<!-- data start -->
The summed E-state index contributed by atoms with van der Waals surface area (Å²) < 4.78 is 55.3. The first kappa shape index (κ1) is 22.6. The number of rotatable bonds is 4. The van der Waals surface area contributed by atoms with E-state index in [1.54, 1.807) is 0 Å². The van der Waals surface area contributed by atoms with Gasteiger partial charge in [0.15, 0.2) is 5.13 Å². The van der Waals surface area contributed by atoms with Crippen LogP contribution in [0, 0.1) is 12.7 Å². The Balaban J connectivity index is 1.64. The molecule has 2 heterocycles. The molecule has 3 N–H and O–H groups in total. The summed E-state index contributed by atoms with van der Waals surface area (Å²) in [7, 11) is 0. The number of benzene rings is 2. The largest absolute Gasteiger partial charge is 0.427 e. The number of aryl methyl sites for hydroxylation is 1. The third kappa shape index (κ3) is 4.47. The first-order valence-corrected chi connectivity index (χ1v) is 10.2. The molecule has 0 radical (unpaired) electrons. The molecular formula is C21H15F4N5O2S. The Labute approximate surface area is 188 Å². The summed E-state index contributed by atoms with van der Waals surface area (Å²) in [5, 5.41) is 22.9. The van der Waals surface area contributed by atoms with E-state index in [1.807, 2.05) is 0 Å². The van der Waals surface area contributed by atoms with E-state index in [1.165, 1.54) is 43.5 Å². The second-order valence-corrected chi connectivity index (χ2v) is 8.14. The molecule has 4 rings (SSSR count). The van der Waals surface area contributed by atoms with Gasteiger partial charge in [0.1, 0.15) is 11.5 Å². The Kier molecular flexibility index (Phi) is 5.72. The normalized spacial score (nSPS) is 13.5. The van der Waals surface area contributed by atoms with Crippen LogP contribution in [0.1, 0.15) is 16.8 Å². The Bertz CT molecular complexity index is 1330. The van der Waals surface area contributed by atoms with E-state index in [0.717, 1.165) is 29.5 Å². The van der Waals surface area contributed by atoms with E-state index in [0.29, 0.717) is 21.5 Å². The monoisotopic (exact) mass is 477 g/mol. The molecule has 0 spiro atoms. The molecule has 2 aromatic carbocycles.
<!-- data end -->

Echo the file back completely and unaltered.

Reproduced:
The summed E-state index contributed by atoms with van der Waals surface area (Å²) < 4.78 is 55.3. The first kappa shape index (κ1) is 22.6. The number of rotatable bonds is 4. The van der Waals surface area contributed by atoms with E-state index in [1.54, 1.807) is 0 Å². The van der Waals surface area contributed by atoms with Gasteiger partial charge in [0.15, 0.2) is 5.13 Å². The van der Waals surface area contributed by atoms with Crippen LogP contribution in [0, 0.1) is 12.7 Å². The Balaban J connectivity index is 1.64. The molecule has 2 heterocycles. The molecule has 3 N–H and O–H groups in total. The summed E-state index contributed by atoms with van der Waals surface area (Å²) in [7, 11) is 0. The number of benzene rings is 2. The largest absolute Gasteiger partial charge is 0.427 e. The number of aryl methyl sites for hydroxylation is 1. The third kappa shape index (κ3) is 4.47. The first-order valence-corrected chi connectivity index (χ1v) is 10.2. The molecule has 0 radical (unpaired) electrons. The molecular formula is C21H15F4N5O2S. The Labute approximate surface area is 188 Å². The summed E-state index contributed by atoms with van der Waals surface area (Å²) in [5, 5.41) is 22.9. The van der Waals surface area contributed by atoms with E-state index in [1.807, 2.05) is 0 Å². The van der Waals surface area contributed by atoms with E-state index in [1.165, 1.54) is 43.5 Å². The second-order valence-corrected chi connectivity index (χ2v) is 8.14. The molecule has 4 rings (SSSR count). The van der Waals surface area contributed by atoms with Gasteiger partial charge in [0.1, 0.15) is 11.5 Å². The Kier molecular flexibility index (Phi) is 5.72. The normalized spacial score (nSPS) is 13.5. The van der Waals surface area contributed by atoms with Crippen LogP contribution in [0.1, 0.15) is 16.8 Å². The Bertz CT molecular complexity index is 1330. The van der Waals surface area contributed by atoms with E-state index in [0.717, 1.165) is 29.5 Å². The van der Waals surface area contributed by atoms with E-state index in [0.29, 0.717) is 21.5 Å². The monoisotopic (exact) mass is 477 g/mol. The molecule has 0 spiro atoms. The molecule has 2 aromatic carbocycles.